Inside the Reporter’s Notebook is a biweekly dispatch of news and information
you may have missed or that slipped through the cracks at conferences, hearings and other events. This is not a column or commentary — it’s news tidbits, strongly-sourced buzz, and other items of interest that have happened or are happening in the federal IT and acquisition communities.
As always, we encourage you to submit ideas, suggestions and, of course, news to Jason via email.
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Just in time for cybersecurity awareness month in October, the White House will launch the initial operating capability of the cyber threat intelligence integration center (CTIIC).
Michael Daniel, the White House cybersecurity coordinator, said Sept. 10 at the NIST cybersecurity event in Washington that some of the initial capabilities are moving in place.
“We are hopeful we can get all of that together and have it start producing some of its products in the first part of the fiscal year,” Daniel said.
As a quick refresher, the White House announced the creation of the CTIIC in February, modeling it after the approach used after the Sept. 11, 2001 attacks to better bring together terrorism-related information. The broader goal of the CTIIC is to look beyond the ones and zeros, and combine what the intelligence community knows about malware with what it also knows about the rest of the world, including the state and non-state actors who are using it.
The Energy Department’s cybersecurity is awful — well, at least that’s what many people believe based on the recent USA Today story.
The news organization found hackers were successful 159 times in penetrating Energy’s network between 2010 and 2014, including 53 instances in which the attackers took control of the “root” servers.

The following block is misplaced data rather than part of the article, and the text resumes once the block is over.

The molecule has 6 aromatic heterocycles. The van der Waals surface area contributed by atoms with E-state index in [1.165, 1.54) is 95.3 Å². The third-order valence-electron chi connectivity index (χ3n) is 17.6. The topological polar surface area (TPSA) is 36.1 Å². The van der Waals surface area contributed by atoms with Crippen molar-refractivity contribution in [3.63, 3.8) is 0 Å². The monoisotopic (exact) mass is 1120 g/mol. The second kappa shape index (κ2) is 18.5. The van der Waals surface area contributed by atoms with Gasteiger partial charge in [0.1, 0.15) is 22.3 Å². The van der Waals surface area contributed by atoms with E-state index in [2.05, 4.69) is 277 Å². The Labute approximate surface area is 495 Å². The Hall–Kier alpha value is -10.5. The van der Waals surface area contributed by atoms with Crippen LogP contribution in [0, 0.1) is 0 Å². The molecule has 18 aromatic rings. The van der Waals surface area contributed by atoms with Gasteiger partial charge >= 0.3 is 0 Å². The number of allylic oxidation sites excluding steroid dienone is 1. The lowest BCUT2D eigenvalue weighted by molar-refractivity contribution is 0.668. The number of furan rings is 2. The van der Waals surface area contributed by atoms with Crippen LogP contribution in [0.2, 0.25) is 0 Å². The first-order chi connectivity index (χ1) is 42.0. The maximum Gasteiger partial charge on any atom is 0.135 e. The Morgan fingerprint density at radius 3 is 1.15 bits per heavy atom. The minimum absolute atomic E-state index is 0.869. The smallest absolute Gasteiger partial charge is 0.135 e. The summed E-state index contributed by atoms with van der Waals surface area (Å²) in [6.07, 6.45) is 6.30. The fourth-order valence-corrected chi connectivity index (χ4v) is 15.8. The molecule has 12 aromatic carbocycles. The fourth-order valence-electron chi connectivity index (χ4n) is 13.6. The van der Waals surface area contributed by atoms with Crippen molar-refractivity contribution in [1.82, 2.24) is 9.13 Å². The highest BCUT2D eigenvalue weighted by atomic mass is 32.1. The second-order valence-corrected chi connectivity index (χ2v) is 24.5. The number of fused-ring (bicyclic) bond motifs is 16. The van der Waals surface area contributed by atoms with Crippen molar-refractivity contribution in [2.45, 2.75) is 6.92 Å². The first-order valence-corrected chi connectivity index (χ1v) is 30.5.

USA Today found that the National Nuclear Security Administration (NNSA) experienced 19 successful attacks during the four-year period, according to the Freedom of Information Act records it obtained.
On the surface, it seems the Energy Department is just another federal agency that is, in the words of former White House cybersecurity official Melissa Hathaway, complacent, apathetic and/or negligent when it comes to securing its networks and data.
But when you take a closer look at the statistics, the picture isn’t all bad.
The government gets a bad rap for failing to meet deadlines and messing up major system overhauls.
The history of federal IT is littered with these examples.
But it’s rare we get insight into how one agency pulls a potential major blunder from the jaws of failure. But that’s what happened to the Federal Communications Commission earlier this week during a major systems upgrade.
The FCC kicked-off its modernization effort Sept. 2, shifting more than 200 servers and transferring more 400 applications associated with those servers to a commercial cloud.
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But nearly a week later, the systems were not back online, causing delays for FCC customers in filing reports and other documents.
The State Department’s idea of creating a series of cyber playbooks got “86’ed” rather quickly.
A State spokesperson confirmed the department cancelled the request for information about a week after releasing the notice on FedBizOpps.gov, and are not accepting any responses.
“We are continuously looking for ways to improve our cybersecurity. We do not have further information to share at this time,” the spokesperson said.
State didn’t just withdraw the RFI, it took the link down from FedBizOpps and removed any evidence it existed.
A government source familiar with the State Department’s cyber efforts said there were several reasons why the agency pulled the RFI.